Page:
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UPDATED: October 31, 2014
The Red Dress
The award-winning tale of childhood sweethearts comes to New York's Lincoln Center, giving audiences a glimpse of the beautiful wedding traditions of southern China
By Corrie Dosh


"It was very pretty to look at, the costumes and set design were quite lovely," said Chad Slaton, of New York, adding that he was unfamiliar with southern Chinese wedding traditions. "It was easy to understand the story through the dancers; very sweet."

"I especially liked the dance of the girls washing in the village river, all dressed in a rainbow of colors," said Sarah Puka, of New York. "Although, I would have told the girl to stop waiting for her lover and go find a career."

Puka said she had seen the 2013 collaboration between CAEG and the Lincoln Center The Silk Road, which takes place in the western deserts of Xinjiang.

"It's amazing to me how different the two pieces are, despite both taking place in China. I think sometimes we forget how large China is and that it isn't a monolithic culture," she added.

Saccharine dreams

The love story was sweet, perhaps a bit too sweet for New York audiences. In contrast to the excellent Visions + Voices series underway at New York University's Skirball Center, the choreography was presented without any modern edge.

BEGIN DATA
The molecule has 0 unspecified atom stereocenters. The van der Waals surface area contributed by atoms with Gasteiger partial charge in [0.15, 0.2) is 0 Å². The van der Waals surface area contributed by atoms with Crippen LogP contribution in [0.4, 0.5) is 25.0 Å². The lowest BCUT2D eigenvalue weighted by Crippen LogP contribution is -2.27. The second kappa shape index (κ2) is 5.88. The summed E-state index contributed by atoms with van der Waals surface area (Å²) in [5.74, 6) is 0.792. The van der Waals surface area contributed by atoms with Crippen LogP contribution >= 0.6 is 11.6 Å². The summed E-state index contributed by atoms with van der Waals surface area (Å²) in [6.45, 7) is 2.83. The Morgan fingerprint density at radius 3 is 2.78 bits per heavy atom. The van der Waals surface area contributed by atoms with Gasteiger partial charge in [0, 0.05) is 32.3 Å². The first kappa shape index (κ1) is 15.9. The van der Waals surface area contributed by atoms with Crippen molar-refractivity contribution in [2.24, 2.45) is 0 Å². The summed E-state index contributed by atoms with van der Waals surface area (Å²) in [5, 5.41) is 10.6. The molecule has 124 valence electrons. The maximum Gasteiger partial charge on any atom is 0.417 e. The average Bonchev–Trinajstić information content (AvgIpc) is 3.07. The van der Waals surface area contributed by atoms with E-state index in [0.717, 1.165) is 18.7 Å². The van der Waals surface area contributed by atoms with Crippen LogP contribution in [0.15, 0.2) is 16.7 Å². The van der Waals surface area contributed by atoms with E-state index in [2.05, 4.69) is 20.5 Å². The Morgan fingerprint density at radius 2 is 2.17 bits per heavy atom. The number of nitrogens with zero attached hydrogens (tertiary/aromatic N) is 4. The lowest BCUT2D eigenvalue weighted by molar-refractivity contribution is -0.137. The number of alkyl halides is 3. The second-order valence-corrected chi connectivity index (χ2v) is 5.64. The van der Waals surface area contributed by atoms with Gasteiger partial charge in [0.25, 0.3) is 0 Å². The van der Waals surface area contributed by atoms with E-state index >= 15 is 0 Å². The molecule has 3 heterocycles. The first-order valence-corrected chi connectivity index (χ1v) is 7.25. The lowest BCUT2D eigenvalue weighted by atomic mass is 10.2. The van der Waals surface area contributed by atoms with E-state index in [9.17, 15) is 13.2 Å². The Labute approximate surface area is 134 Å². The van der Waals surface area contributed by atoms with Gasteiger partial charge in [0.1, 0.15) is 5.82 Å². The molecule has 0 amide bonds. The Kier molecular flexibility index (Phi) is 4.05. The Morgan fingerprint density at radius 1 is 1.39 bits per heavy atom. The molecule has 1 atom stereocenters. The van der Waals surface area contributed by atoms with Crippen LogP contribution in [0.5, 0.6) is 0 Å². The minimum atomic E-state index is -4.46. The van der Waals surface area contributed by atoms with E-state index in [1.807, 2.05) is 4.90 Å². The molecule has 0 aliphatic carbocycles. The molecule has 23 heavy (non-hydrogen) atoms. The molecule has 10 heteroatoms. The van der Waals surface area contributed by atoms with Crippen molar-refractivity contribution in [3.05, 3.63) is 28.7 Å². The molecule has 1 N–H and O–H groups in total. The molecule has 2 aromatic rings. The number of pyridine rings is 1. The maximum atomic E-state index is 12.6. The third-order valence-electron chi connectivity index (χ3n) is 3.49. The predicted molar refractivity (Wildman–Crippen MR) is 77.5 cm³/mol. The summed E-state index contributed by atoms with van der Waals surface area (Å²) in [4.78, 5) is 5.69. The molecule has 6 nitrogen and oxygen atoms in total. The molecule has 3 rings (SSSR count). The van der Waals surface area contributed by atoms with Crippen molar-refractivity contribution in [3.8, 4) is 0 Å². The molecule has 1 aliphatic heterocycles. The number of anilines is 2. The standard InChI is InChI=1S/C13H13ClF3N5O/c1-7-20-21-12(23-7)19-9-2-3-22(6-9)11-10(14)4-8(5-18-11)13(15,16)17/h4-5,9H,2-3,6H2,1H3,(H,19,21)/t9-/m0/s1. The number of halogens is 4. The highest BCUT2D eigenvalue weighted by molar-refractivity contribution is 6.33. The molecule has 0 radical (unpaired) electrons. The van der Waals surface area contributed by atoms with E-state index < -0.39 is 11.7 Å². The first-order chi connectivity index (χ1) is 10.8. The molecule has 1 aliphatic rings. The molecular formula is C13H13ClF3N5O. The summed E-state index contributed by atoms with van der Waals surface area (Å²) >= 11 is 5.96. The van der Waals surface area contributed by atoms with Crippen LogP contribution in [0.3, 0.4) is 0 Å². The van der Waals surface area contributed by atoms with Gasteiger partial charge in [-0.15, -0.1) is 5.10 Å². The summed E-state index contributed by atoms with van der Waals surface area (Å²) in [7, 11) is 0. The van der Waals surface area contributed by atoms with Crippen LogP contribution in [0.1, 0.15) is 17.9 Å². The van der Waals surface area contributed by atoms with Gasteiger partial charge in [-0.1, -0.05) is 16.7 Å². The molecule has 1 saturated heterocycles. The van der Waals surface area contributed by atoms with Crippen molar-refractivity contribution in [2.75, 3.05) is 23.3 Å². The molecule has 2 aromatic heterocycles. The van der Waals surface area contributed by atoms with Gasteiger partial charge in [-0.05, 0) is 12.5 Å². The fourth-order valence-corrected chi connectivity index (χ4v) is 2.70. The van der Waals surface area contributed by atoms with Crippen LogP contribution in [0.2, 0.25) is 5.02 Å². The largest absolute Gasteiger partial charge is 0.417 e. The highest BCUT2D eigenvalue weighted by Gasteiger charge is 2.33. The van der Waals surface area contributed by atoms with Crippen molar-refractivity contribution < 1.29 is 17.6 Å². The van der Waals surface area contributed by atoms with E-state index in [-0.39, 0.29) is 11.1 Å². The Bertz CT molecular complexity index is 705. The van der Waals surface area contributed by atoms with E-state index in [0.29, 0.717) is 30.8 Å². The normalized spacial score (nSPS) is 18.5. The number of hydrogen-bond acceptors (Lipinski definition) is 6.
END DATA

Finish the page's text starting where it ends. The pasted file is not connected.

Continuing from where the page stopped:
Maidens floated through the village, carrying lotus flowers through a fog of dry ice. A goddess floats above the action, with swirling, fluttering long red sleeves. The young man leaps with delight at capturing the heart of the young maiden – though no resistance was offered on her part. Beyond the excellent set design, the performance lacked the driving energy that audiences have come to expect from modern Chinese ballet.

Live orchestration would have aided the effort to wow audiences. As it was, the pre-recorded soundtrack was too loud at times, prompting viewers to seek seats away from the speakers. The high-pitch of the tradition erhu sounded too harsh to evoke the plaintive longing of the maiden.

The main characters also lacked chemistry, and one wondered just how special was the love between the young couple that induced the maiden to wait years for the return of her lover – as friends settled happily around her and other young men returned from the city. Yue'er seemed more in love with the idea of wearing her beautiful red dress, rather than in love with the wandering A'yong. In the end, that was the main critique of the performance itself – more interested in the idea of marriage than in love and romance. The audience fails to connect with the characters and is left with just a pretty picture of southern China in the 1920s.

As the lock closes and descends, the pretty tale of the two lovers ends.

The performers of the Ningbo Performance & Arts Group achieves their goal of giving a global audience an often unseen view into the world of southern China, even if a more emotional connection could have been made.

Like Yue'er, one can wait and dream of a reunion with CAEG's next collaboration at Lincoln Center.

The author is a contributing writer to Beijing Review, living in New York City

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